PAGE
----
Residents of Durham have given the thumbs down to a county council-backed plan for the creation of a single unitary authority.
A postal referendum organised by the region's seven district councils returned a 76% "no" vote, with 40% of electors taking part.
The councils say it is a vote of confidence for their alternative bid.
However, the county council has branded the poll a waste of money, saying the ballot itself was biased.
The referendum was commissioned by the local authorities in Chester-le-Street, Derwentside, Easington, Sedgefield, Teesdale, Wear Valley and Durham City.
They had submitted a "Pathfinder to Unitary" bid, which called on several development stages and improvement initiatives leading eventually to unitary status.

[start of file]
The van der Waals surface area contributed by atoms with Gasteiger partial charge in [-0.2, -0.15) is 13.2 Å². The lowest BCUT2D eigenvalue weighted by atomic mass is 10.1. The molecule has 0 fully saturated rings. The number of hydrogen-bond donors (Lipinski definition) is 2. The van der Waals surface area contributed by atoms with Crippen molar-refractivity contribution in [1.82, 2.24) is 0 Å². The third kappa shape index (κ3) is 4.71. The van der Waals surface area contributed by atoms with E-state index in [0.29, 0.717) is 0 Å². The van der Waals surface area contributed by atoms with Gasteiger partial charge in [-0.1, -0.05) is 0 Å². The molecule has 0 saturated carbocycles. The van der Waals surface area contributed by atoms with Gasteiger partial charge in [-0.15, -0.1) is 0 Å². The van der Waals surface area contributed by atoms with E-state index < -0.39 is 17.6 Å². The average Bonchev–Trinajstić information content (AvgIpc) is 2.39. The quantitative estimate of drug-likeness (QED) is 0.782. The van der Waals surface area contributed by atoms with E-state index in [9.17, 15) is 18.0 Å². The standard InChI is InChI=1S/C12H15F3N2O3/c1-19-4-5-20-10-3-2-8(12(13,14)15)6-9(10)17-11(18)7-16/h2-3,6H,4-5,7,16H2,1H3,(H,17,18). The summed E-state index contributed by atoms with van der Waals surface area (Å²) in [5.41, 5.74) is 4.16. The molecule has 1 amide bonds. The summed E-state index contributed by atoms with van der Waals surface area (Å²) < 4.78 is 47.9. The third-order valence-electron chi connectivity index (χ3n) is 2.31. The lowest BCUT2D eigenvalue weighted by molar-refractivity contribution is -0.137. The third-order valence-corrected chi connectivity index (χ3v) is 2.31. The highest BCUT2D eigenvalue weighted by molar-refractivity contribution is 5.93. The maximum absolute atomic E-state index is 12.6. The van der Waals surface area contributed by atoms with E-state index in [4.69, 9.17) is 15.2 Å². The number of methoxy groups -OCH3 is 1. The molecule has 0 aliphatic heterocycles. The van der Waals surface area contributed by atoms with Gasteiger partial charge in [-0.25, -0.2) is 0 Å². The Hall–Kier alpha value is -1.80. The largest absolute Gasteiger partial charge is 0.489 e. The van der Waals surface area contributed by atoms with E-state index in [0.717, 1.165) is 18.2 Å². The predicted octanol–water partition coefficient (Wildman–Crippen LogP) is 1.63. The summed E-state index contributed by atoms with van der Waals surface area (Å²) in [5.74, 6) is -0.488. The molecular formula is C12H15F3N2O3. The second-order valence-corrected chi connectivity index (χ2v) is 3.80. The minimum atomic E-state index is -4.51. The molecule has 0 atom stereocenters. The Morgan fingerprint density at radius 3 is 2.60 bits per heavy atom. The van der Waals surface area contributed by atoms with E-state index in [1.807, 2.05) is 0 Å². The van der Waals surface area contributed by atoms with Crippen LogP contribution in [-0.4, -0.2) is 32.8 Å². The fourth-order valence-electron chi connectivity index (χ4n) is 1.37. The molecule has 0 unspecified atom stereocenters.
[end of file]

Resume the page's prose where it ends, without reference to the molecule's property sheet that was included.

But this was rejected in March when the Department of Communities and Local Government said it would only consider the county council's unitary proposal.
Alan Napier, leader of District of Easington Council, said: "It is clear from both the turn out and voting preference that our residents value their local services and we are of course delighted with this massive vote of confidence.
"We want to make it plain to the government that their plans are not acceptable to the people we serve."
However, the leader of Durham County Council said the result was tainted because the leaflet sent out with the voting paper was biased in favour of the district councils' option.
Albert Nugent added: "The poll has produced a result that is nothing more than a red herring, and has not taken the debate about local government reorganisation a single step further forward."